Written by: Sarah Poteet, DDS (Dallas County Dental Society Member)
Does your child snore? This could be a dangerous sign that something is wrong.
As dentists, we are becoming more aware of sleep, breathing, and overall health of our patients. The younger these issues can be identified, the better the health, growth, and quality of life our patients can have. I had been taking more courses about sleep disordered breathing and was seeing some “red flags” with my own 3-year-old daughter. Some of these included: snoring, not wanting to go to bed at night, difficulty waking her up in the morning, moving all around the bed at night, signs of ADD/ADHD, hyperactivity, behavior challenges at school, chronic upper respiratory infections, and frequent strep throat. I asked our pediatrician about her large tonsils and my concern about her snoring. I was told not to worry that yes, her tonsils were large, but she would grow into them and that snoring is not a problem. As a concerned mom and with my dental knowledge, I was determined to help my daughter breathe and sleep better. I got her in for a sleep study at a sleep center that sees children. We packed a bag of movies, stuffed animals, and her favorite blanket and made it a fun adventure. It was tough to see her hooked up to so many monitors, but kids are resilient, and we made it through the night.
I am so glad she had the sleep study. The results showed that she had severe sleep apnea and would stop breathing over 40 times every hour and her oxygen would dip dangerously low. I immediately took her to a pediatric ENT who took one look at the sleep study and said we need to remove her tonsils and adenoids as soon as possible with a longer stay in the hospital to monitor her breathing.
Within months after the procedure, I was noticing remarkable changes. She was sleeping more soundly and not snoring. She was breathing through her nose better and wasn’t getting sick as easily. Her teachers started to see an improvement in focus and she was just a happier kid. She went through a major growth spurt and her language skills improved. I am so glad I didn’t accept that snoring is normal in kids. It isn’t!! If your child is a mouth breather, snores, stops breathing or gasps for air, has tongue or lip ties, speech and swallowing problems, please ask your dentist and doctor about these issues. Mouth breathing will cause misshapen jaws, face, crooked teeth, and a poor bite pattern. Early interventions can make such a difference in their life and often involves an ENT, orthodontist, myofuctional therapist, speech therapist, and dentist.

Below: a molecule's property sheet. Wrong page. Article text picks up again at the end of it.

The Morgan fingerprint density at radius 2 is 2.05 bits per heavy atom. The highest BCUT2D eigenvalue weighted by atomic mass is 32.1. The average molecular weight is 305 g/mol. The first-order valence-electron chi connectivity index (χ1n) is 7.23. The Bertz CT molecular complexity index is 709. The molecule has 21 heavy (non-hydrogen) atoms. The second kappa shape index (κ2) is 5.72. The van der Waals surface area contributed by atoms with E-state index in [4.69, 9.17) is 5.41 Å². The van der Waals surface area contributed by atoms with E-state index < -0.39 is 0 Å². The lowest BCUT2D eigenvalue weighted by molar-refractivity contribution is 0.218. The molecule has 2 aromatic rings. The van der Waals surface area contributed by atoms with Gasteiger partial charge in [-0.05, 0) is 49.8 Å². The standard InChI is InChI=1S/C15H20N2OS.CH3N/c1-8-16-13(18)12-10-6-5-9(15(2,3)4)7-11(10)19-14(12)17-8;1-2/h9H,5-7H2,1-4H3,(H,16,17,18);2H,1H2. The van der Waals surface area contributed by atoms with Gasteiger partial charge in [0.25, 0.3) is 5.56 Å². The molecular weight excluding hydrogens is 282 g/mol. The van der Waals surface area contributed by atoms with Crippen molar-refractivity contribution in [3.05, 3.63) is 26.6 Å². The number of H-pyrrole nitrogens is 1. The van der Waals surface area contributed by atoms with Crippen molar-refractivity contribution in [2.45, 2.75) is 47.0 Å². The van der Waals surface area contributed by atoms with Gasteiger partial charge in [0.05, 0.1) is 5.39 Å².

Here is a quiz to see if your child should be evaluated: (Yes or No)
0-5 Possible problem
6-12 Needs referral to Doctor (ENT)
- Does your child snore more than half the time while sleeping?
- Does your child snore loudly when sleeping?
- Does your child have trouble breathing or struggle to breathe while asleep?
- Does your child stop breathing during sleep?
- Does he/she occasionally wet the bed at night?
- Is your child hard to wake up in the morning?
- Does your child tend to breathe through the mouth during the day?
- Does your child wake up with headaches in the morning?
- Have you (or a teacher) commented that your child appears sleepy during the day?
- Does your child seem restless, unable to sit still, or always “on the go”?
- Does your child often interrupt others, have difficulty staying focused or become easily frustrated?
- Is your child overweight?